For those of you who were not able to be here last Sunday evening, Pastor Willie presented one of the best sermons I have heard in a very long time. In that sermon was an illustration that I thought was perhaps the best I have ever heard involving how we may want God, but we want what is in the world more.
He said that when a certain tribe hunts monkeys, they cut a coconut in two, place an orange in the middle and then put the two halves back together again, with a hole cut in one half that is big enough for a monkey’s hand to go through.
When the monkey smells the orange, he puts his hand in the hole, grabs the orange and then cannot free his hand with the orange in his fist. Willie said that the monkey would refuse to let go of its “prize” even when the hunters came to catch it.
That monkey holding on to the orange in the face of death, Willie said, is just like we are in that we hold onto those things of the world even though our we risk our spiritual death on them.
I heard another story that is supposedly true. It is said that about 200 years ago, the tomb of the great conqueror Charlemagne was opened, and the sight that greeted the workmen startled them.
It seems they found his body in a sitting position, clothed in the most elaborate of royal garments, with a scepter in his bony hand. On his knee lay the Holy Scriptures, with a cold, lifeless finger pointing to MARK 8:36:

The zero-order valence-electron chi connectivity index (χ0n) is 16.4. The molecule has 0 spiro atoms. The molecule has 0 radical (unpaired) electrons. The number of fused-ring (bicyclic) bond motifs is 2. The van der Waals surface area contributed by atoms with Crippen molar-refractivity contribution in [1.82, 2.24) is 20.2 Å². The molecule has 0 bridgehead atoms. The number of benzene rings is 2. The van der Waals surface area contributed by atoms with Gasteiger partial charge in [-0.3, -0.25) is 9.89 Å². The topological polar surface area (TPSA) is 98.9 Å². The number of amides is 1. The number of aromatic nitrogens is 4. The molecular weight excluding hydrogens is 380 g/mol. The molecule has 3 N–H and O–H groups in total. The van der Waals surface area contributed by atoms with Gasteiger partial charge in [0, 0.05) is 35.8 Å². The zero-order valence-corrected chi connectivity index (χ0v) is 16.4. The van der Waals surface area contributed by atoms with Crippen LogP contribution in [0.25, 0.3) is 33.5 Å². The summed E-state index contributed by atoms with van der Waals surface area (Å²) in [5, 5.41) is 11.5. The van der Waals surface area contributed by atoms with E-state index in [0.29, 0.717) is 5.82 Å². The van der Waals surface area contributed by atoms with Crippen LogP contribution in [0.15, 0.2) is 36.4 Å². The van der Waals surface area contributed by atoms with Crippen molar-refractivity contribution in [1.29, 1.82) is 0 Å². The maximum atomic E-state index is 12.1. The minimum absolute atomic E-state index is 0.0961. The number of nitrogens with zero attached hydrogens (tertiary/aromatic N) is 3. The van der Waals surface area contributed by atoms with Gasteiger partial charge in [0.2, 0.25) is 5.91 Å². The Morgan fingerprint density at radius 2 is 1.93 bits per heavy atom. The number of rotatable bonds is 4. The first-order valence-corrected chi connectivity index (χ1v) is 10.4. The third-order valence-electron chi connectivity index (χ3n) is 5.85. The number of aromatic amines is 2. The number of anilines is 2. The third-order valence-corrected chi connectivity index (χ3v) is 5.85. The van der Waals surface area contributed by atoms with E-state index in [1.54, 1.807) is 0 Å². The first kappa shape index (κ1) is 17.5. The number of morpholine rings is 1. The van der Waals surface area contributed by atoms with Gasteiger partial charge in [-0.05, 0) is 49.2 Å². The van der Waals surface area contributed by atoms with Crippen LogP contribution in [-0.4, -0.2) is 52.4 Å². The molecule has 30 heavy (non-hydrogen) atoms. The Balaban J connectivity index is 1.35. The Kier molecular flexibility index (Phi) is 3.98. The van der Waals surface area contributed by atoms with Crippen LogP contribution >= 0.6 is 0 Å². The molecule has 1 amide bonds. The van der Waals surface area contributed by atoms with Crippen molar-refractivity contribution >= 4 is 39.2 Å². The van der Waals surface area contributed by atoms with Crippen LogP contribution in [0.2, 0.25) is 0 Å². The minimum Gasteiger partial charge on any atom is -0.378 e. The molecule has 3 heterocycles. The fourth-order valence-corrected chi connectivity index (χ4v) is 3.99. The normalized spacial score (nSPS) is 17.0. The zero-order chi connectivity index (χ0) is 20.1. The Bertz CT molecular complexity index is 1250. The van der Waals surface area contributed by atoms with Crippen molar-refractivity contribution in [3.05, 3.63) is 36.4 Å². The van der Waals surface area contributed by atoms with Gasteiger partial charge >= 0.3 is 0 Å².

"For what will it profit a man, if he gains the whole world, and looses his own soul?"
It is very sad, but all of us live too much in the world around us. We depend on the world for not just our food and health, but for our entertainment; our fulfillment; and even our emotional needs.
Winston Churchill, once said, “We make a living by what we get, but we make a life by what we give.”
I believe for us to become the best Christians that we are capable of becoming we must become losers. We must actually lose ourselves in order to find our lives. Jesus declares that he who loves his life loses it and he who hates his life will keep it – and, of course, He was speaking about our eternal life.
Where you and I are now, in our lives; in our struggles; and in our cares; is all about losing. Now, a loser by our social standards is one who has failed to accomplish any relevant success or significance in his life. But by God’s standards a loser is one who has totally dedicated his life to the will of Jesus. If I were to say that you must to become a loser, so that you can become a winner, would you think that I have lost my sense?
Some of you might be thinking that you have lost so many battles in your life that it is time to start winning a few. Well you may have lost much in your life, but God wants you to know that there is more you need to lose.
The essence of the gospel is about loss. It is about the cross; about the death of Jesus Christ. The gospel is not just about you coming to Jesus as you are; it is about you coming to Jesus with less than you have now. It’s about you losing your former life and gaining a new life in Christ.